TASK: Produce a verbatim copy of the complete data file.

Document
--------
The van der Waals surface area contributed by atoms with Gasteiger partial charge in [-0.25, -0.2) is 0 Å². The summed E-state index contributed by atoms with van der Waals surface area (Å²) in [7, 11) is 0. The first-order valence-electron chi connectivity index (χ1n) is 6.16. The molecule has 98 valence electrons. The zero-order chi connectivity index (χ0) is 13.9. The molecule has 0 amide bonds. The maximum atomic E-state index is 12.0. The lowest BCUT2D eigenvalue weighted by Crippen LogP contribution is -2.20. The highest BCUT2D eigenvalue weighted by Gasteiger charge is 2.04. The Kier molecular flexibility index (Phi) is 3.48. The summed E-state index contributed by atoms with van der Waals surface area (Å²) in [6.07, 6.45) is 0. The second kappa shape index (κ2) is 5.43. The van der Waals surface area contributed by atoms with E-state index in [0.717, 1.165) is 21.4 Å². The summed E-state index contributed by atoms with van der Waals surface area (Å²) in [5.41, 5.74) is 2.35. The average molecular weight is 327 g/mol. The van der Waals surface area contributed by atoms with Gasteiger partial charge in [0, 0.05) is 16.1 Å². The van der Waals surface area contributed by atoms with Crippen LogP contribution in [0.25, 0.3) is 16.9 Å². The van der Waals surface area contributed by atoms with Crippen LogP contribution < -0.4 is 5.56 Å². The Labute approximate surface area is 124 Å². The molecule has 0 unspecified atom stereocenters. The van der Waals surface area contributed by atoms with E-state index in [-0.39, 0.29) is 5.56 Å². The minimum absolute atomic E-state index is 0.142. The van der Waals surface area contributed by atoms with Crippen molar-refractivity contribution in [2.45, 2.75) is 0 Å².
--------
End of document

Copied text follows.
The van der Waals surface area contributed by atoms with Gasteiger partial charge in [-0.25, -0.2) is 0 Å². The summed E-state index contributed by atoms with van der Waals surface area (Å²) in [7, 11) is 0. The first-order valence-electron chi connectivity index (χ1n) is 6.16. The molecule has 98 valence electrons. The zero-order chi connectivity index (χ0) is 13.9. The molecule has 0 amide bonds. The maximum atomic E-state index is 12.0. The lowest BCUT2D eigenvalue weighted by Crippen LogP contribution is -2.20. The highest BCUT2D eigenvalue weighted by Gasteiger charge is 2.04. The Kier molecular flexibility index (Phi) is 3.48. The summed E-state index contributed by atoms with van der Waals surface area (Å²) in [6.07, 6.45) is 0. The second kappa shape index (κ2) is 5.43. The van der Waals surface area contributed by atoms with E-state index in [0.717, 1.165) is 21.4 Å². The summed E-state index contributed by atoms with van der Waals surface area (Å²) in [5.41, 5.74) is 2.35. The average molecular weight is 327 g/mol. The van der Waals surface area contributed by atoms with Gasteiger partial charge in [0, 0.05) is 16.1 Å². The van der Waals surface area contributed by atoms with Crippen LogP contribution in [0.25, 0.3) is 16.9 Å². The van der Waals surface area contributed by atoms with Crippen LogP contribution < -0.4 is 5.56 Å². The Labute approximate surface area is 124 Å². The molecule has 0 unspecified atom stereocenters. The van der Waals surface area contributed by atoms with E-state index in [-0.39, 0.29) is 5.56 Å². The minimum absolute atomic E-state index is 0.142. The van der Waals surface area contributed by atoms with Crippen molar-refractivity contribution in [2.45, 2.75) is 0 Å².